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Thread: In a rut...

  1. #1
    Join Date
    Apr 2004
    Thanked 0 Times in 0 Posts

    In a rut...

    I found this forum about 3 months ago, and tonight I took the time to go through the 'finished' section and looked at dozens upon dozens of images.
    First of all, I'd like to say I've never been more motivated in my entire life. I've recently picked up a wacom tablet, and some books from the library on some basic drawing, and I've really felt the need to sit down and draw.

    Thing is...I suck.

    About 5-6 years ago, I used to draw everyday and I guess some of my drawings would be pretty decent. Nowadays though, it seems like I can't draw anything!
    It's like I can only draw something that has already been drawn out.

    Damn...This post is really going nowhere, and this inspiration seemed to turn into depression because I can't feel I can produce any of the work I've seen here.

    Art School.

    I'm really starting to think about it, but it will de-rail all my plans for the next couple years, because I was thinking about taking a new media course.

    Can I get some of your guys opinions? Were any of you guys shitty before going into art school, and by the end, you found your 'light'? What were some of the first things you started to draw after you realized you wanted to become serious?

    Any words will probably help me out right now; Thanks.

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  3. #2
    Join Date
    Dec 2003
    Lost in the Sound
    Thanked 845 Times in 302 Posts

    Draw *EVERY DAY*

    wildkarrde, I found CA about 6 months ago. I was having sort of a quarter-life crisis and totally stressing out about what I was going to do and how I was going to get out of the dead end job I've got at the moment.

    Like yourself, I was blown away at the shear volume of talent here, and I *knew* I'd found my long lost home. I found the DSG and signed up and started sketching. But also like yourself, I couldn't draw my way out of the proverbial wet paper bag. It had been *years* (like 10+) since I had drawn anything other than silly cartoon figures, and my illustrative skills were seriously lacking.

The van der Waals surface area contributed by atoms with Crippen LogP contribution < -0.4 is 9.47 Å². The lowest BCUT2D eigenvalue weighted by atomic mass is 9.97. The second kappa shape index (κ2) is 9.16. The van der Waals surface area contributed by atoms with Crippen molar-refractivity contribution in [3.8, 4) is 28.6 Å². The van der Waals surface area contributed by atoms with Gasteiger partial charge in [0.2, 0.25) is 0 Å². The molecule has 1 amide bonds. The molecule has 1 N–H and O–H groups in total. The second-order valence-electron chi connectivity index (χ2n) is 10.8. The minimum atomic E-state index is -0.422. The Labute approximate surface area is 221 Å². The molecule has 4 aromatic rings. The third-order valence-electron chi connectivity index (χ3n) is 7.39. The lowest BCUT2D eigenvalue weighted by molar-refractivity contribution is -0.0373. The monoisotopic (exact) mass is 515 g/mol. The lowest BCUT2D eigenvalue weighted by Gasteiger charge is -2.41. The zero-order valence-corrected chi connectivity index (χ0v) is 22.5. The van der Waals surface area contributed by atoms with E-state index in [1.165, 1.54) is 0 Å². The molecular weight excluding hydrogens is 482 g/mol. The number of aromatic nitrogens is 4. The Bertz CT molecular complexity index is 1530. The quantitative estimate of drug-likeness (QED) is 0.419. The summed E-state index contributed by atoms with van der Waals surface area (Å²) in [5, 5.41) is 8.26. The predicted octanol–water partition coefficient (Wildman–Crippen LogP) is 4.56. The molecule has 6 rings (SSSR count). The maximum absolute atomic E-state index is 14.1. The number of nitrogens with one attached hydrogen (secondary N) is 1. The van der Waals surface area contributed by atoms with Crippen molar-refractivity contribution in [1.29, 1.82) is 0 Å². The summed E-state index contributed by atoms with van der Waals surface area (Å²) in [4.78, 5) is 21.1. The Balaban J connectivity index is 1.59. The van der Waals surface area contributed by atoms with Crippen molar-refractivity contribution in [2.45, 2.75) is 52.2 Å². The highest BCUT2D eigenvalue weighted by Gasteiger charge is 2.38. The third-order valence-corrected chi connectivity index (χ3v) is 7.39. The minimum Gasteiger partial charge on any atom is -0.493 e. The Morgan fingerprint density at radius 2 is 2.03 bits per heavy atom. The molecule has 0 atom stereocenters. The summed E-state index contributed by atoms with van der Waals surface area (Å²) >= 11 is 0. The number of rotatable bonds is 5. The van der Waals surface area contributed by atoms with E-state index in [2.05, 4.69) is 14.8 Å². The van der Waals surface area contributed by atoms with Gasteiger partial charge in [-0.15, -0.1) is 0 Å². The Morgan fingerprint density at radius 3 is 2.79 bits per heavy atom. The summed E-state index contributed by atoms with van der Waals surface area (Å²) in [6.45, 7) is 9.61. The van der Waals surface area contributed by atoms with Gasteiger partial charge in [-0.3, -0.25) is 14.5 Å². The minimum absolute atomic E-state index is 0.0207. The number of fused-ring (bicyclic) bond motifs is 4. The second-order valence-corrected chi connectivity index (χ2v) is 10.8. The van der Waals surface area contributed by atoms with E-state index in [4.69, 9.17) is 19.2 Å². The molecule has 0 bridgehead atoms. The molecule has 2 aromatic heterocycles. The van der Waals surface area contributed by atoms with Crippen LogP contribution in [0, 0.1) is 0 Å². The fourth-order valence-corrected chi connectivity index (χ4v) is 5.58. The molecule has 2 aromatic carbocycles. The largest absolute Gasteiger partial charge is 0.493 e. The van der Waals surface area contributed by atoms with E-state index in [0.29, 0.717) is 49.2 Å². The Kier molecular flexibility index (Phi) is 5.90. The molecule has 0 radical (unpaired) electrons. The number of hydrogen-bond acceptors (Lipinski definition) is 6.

The thing is, you have to recognize where you are right now and move forward with that. You, like myself, have to go through and relearn a lot of material. My anatomy was off, my composition sucked like a black hole. My color was horrendous (can we say "OVER SATURATE" **EVERYTHING**). It will come back to you, and you will surpass where you were when you stopped drawing. And, you will feel better.

    It's a growth process, and growing is never entirely fun or painless. It's often very frustrating and confusing. Especially if you are trying to do something that you *know* you can do because dammit, you've done it before so why in the hell does it look like that? It's all part of it.

    The main thing is to draw *every day*. And if, for some reason you really can't draw during your day, *think* about drawing. Mentially run a scenario in your head of you physically drawing. It helps.

    Also, use a sketch book. Drawing on the computer is great, but it really uses a different process than drawing in a sketchbook. And that way you won't be tied down to using the computer and your skills will be stronger because of it.

    While you are at it, use reference material. Keep an archive of images that are striking to you and refernce them frequently. I have a HUGE file on the computer that I save images into all the time. I break them down into People, Animals, Environments, Art (illustrative, sculpture, etc.) Buildings and Landscapes. I'm checking that file all the time. And I'm dumping stuff in there all the time. If I see something that I find interesing, it gets saved in a heart beat. I check out the photo journals on CNN and MSNBC and the BBC a lot. And if they use flash to prevent saving, I just use the Print Screen option and then paste and crop the image in Photoshop (you can use whatever art program you have to do the same thing).

    But draw every day. And be attentive to things around you. Images, shapes, lighting, people, environments. Everything. Start pulling your observations into you sketches.

    Don't worry that you feel like you suck. We've *all* been there. I go back frequently but keep working at it.

    Hope that helps. Just remember, draw every day. You'll get better, I promise.


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  4. #3
    Join Date
    Nov 2002
    Good ole California
    Thanked 9 Times in 9 Posts
    Take some figure drawing classes ASAP!

    That's what sparked my interest and it was(and still is) one of my favorite things to do. Plus it's the backbone to drawing!(imo) go to a junior college and see if they offer fig drawing classes and just go for it! Stick with them for a while, increase your knowledge on art and after a while(about a year or so, if you've dedicated the time) you'll have a portfolio ready, and you can go to an art school. It's what I did and I'm lovin it.
    DS Illustration
    "Get reference.
    There is nothing wrong with using a photo to help you see things.
    No one complains about life drawing,
    so take a photo.
    its easy, and will improve your piece greatly."

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